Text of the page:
4. 04.12.2011

    I’m always interested in how people do things. Despite living in a hilly place, I’ve never heard of this practical saying. I love how it transcends itself and becomes advice on how to live your life. Very cool.

  5. 04.12.2011

    Haha, the Italians certainly have a way of making the most mundane topics (like laundry) interesting. Their way of life is so tied into the earth that it makes America look like a (shiny) metal monster. Cooking for them (and for you) means going into your backyard and picking your olive trees, not going to your the chain grocery store in your town. Aaah, to live in Italy! When I visited I was blown away by the vivacity of the people; they wanted to talk to one another in the geletarias or by the fountains and enjoy life– they did not seem as encompassed by work as we Americans are.

  6. Carlo

    Love to follow your posts, and I love the new introspective and centered direction you are giving to your blog. Hugs Carlo

  7. 04.13.2011

    Usually when you travel you are experiencing photo tourism, you see just different pictures and it is hard to truly feel them. But when you stay little bit longer somewhere, you revels real habits, relations among people and charm of environment.

  8. Gil

    Thanks for another great post about life in a new place and all of the beautiful pictures! I guess my brother and I got the idea of always walking through the puddles from our Italian ancestors up in the hills surrounding Naples.

  9. 04.13.2011

    I’ve often thought that moving to another country means learning to be comfortable with being uncomfortable. “Common sense” is culture-specific and there are so many new things to learn when in a new culture.

  10. 04.13.2011

    What a lovely thought provoking post. I know I am too independent for my own good at times, I should follow your advice.

  11. 04.13.2011

    This simple and purposeful way of living seems to be the normal way of life in rural Italy. Long may it last, a lovely post Michelle.

  12. 04.13.2011

    Ah, the Saharan laundry. I know it well, unfortunately!

    It’s strange how certain wisdoms do just infiltrate our consciousness without realising. Having been brought up in the countryside in the UK, there are some things that seem very natural to me here in Calabria. However, there are, of course, other things that are utterly alien. Learning about those things is one of the parts that I love most about being here in Italy. (And sometimes the part I hate the most as well – but that’s only when I’m feeling cranky hehe.)

  13. You know, when I am in Italy, my older relatives do treat me like a child. And in so many ways I am. My vocabulary, my knowledge of their customs, my brazen ways (compared to the way they were taught, my goodness, I travel alone, drive cars, etc, etc…)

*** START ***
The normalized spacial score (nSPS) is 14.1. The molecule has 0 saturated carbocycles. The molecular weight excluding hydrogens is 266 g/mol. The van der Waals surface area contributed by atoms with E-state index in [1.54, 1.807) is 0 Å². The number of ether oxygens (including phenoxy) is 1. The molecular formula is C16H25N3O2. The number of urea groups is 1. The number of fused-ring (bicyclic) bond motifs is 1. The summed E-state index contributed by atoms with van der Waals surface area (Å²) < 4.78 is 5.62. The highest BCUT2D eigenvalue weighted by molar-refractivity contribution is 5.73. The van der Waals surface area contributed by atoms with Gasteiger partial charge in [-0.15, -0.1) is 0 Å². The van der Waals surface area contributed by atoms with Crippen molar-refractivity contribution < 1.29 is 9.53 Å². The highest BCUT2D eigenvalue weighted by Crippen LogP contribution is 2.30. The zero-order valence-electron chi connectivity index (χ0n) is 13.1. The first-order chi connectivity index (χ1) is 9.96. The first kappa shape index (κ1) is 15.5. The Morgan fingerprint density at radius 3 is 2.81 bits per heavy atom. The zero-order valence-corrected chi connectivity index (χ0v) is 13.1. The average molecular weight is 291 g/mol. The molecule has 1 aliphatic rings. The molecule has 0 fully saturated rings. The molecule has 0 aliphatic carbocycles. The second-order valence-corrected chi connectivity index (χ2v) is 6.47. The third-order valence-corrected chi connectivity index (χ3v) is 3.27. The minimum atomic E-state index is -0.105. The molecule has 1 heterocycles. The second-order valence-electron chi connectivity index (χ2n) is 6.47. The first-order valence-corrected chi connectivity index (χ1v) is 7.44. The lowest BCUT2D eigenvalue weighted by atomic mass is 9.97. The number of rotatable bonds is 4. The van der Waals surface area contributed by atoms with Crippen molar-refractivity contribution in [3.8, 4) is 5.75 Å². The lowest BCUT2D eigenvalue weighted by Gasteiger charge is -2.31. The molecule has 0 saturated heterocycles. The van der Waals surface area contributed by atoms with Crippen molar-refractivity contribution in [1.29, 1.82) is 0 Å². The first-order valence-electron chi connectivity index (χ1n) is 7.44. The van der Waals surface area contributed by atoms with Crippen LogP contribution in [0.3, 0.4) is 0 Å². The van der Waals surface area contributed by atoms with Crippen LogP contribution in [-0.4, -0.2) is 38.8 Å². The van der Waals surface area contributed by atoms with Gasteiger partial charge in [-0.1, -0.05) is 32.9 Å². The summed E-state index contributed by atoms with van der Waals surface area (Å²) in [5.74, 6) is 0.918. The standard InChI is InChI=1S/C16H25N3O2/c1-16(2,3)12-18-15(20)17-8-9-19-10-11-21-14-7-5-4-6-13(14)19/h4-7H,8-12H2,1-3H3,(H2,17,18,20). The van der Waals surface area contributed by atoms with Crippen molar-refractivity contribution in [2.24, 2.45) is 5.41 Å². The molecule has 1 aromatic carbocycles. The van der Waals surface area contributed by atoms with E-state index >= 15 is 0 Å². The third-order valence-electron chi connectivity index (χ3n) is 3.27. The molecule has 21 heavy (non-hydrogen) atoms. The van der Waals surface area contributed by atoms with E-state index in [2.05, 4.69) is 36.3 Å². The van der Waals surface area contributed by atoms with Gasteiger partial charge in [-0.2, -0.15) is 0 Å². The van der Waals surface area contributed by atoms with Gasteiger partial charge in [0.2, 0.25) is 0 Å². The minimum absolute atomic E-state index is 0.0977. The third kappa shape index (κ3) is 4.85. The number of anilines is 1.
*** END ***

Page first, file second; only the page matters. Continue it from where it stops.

Maybe if i actually lived there I would feel worse about being an almost 60 year old child.. 🙂

  14. This is a great post. I love the simplicity of “walk where the water walks”.

    And I love that you admit to having a natural aversion to being told what to do, yet you really are open to the ways of those who have gone before you…LOL

    Sometimes you just need to put aside your own “better way” and listen more patiently to others, especially elders, who have been doing it likely forever.

    It’s a lesson I’m pretty sure I still need to learn. 🙁

  15. 04.14.2011

    Beautiful post Michelle–The part about asking for advice really resonates with me. I was brought up to be independent, and that’s gotta be balanced out or we cut ourselves off from the great community that’s out there to share such wisdom–another reason to be grateful and expand our horizons! Grazie for the constant inspiration–Susan

  16. 04.16.2011

    That’s a huge difference between American culture and other Asian or European cultures. We pride ourselves on our independence because of our history, but we also forget the loving ties of huge extended families and having a network that’s not for professional reasons. However, I do think there is a culture like that in America when it comes to things beyond home or survival tasks. The mentee-mentor relationship within business, school, and organizational areas is something that a lot of Americans rely on – just ask any sorority sister. So I think that every facet of human interaction can be found in different places depending on the area.

  17. 04.17.2011

    Lyrical post… I find it hard to take advice too. Thanks Michelle!

  18. casalba

    Lovely post. Just the title alone could be a line of a poem. (Alliterative too.)

  19. 04.20.2011

    Hi Michelle,

    Great post. The idea of keeping an open mind and learning from others is a key element in leading a fulfilling life (in simple terms, there’s no value in being stubborn all the time!).

    Vince from Scordo.com

  20. 04.21.2011

    Very nice post Michelle. Independence is fine, but sometimes taking advice from those more traveled is prudent.

  21. michelle

    Thanks so much to all who have read and commented; accepting help and advice is something I still struggle with, and it’s comforting to know I’m not alone in that 🙂

  22. 05.02.2011

    That’s so clever. I remember people were never short of “isms” and snippets of wisdom when I lived in Florence.

    Always something to learn indeed 🙂